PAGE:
My simple trick for handling pronoun cases in compounds led to a couple of questions. I am nowhere near my shelf full of reference books, so this is off the top of my head. Anyone with other opinions or approaches is welcome to speak up in the comments.
I'll tell you the one that always trips me up. "It is he/she/I/they." I'm not sure what that form is called. I used to know it, but then it promptly fell out of my head.
An easy explanation for that type of construction? Why should it be 'Woe is I' and not 'Woe is me'?
It's not, "Woe is I." The correct usage would be, "Woe is me."
Here's why. Nominative pronouns (I/he/she/they) are the ones that are used as subjects.
Objective pronouns (me/him/her/them) are the ones that are used as objects. (Get it? Objective = objects.) For example, objects of prepositions:
But also as direct objects.
He loves me.
He loves her.
He loves him.
He loves them.
So far, so good? We do most of this intuitively without ever pondering pronoun cases.
"Woe is me" and similar constructions can generate a little confusion because of an old-fashioned sentence structure, little used today, in which the sentence order is reversed. Instead of SVO, it would be OVS:
I am woe
Woe am I.
Other predicate material continues to follow the reversed OVS:
Grieved am I to learn of your misfortunes.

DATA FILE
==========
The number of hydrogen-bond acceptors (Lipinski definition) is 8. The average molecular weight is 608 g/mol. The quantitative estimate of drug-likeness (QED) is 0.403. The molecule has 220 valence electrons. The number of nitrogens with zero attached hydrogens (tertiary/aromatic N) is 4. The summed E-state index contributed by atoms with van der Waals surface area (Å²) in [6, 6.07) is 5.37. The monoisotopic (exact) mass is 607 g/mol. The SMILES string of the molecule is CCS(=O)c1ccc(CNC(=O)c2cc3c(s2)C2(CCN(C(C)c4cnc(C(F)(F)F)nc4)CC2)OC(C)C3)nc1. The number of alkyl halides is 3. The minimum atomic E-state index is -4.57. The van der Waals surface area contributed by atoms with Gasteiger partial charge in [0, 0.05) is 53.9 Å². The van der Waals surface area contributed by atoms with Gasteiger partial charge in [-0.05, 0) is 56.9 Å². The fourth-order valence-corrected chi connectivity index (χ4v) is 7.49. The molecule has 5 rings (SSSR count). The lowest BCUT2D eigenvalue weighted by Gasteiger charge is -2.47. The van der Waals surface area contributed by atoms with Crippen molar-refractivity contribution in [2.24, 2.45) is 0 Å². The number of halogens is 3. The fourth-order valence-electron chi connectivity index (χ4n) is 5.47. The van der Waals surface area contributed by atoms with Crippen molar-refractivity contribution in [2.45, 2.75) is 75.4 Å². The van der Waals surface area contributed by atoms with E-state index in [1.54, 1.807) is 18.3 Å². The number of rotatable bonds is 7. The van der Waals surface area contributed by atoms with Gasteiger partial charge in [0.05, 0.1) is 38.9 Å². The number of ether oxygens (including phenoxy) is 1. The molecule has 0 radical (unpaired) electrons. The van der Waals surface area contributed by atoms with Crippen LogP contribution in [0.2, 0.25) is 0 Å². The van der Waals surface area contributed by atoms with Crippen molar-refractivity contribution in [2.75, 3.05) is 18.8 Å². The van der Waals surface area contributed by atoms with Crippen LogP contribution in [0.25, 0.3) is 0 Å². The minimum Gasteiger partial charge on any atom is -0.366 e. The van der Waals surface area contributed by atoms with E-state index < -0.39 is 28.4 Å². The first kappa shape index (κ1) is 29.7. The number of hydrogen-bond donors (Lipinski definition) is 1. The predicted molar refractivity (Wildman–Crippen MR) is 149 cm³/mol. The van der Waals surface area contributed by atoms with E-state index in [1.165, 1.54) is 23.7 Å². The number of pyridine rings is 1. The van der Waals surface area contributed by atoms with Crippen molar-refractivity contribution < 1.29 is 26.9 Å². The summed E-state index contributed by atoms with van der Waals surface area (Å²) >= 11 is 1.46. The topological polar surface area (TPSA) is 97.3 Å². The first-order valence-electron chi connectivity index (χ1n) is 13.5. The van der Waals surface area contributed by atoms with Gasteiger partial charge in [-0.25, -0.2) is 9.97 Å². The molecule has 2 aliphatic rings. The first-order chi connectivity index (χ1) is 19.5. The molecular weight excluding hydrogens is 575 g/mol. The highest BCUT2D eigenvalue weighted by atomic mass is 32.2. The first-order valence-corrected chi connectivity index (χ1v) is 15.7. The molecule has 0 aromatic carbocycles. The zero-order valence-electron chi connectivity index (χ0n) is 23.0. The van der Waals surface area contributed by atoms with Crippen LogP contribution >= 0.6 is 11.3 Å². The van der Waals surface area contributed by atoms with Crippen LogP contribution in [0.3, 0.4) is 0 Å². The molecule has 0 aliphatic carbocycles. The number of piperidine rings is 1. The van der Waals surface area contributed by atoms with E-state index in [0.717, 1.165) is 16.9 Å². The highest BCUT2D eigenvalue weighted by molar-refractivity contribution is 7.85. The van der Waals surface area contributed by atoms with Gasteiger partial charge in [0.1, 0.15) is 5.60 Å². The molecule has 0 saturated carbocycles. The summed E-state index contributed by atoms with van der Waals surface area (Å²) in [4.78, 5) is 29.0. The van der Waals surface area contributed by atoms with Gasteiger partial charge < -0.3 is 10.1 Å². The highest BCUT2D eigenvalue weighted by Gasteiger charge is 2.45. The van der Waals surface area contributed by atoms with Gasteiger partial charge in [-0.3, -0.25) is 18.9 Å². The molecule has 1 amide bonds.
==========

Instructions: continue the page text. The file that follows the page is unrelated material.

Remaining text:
Happy are they who dwell in the house of the Lord.
How do you know if it's SVO or OVS? Check the verb.
I am woe/ Woe am I.
Woe is me.
When woe is the subject, it takes the third person singular conjugation of the verb of being.
Thomas raises a similar question:
She was born about the same time as me...
Or should that be ...the same time as I?
You thought we were getting all academicky and jargonish with our objective and nominative pronouns? Heh. Here we go now. That right there is what we might call an elliptical adverbial complex sentence.
The adverb "as" is a big troublemaker. For some years now, there's been a rumor going around writerland that we should all cut the word "as" from our sentences. I'm convinced that rumor was started by some poor copy editor who was tired of pulling her hair out over this frequently botched adverb and declared a moratorium on its use. She has my sincere sympathy.
You've used it correctly here to describe a time of an occurrence. So we're good so far. To understand this, let's start by restoring the ellipsis.
She was born about the same time as I (was born).
Now that we have the verb in place, we can see that we need the nominative pronoun. We wouldn't say,
She was born about the same time as me (was born).
The confusion on this probably stems from like/as confusion -- the very same confusion that led some frustrated, bald copy editor to issue her injunction.
Like is a preposition which takes an object, meaning that the pronoun would be in the objective case.
Like me, she was born at City Hospital.
Like I, she was born at City Hospital.
You know I have a cheater's trick for this, too, right? If you don't know whether to use like or as, try substituting when and see what happens.
She was born about the same time when I was born.
Makes a heck of a lot more sense than,
When I, she was born at City Hospital.
It's not a perfect trick, but it will work most of the time.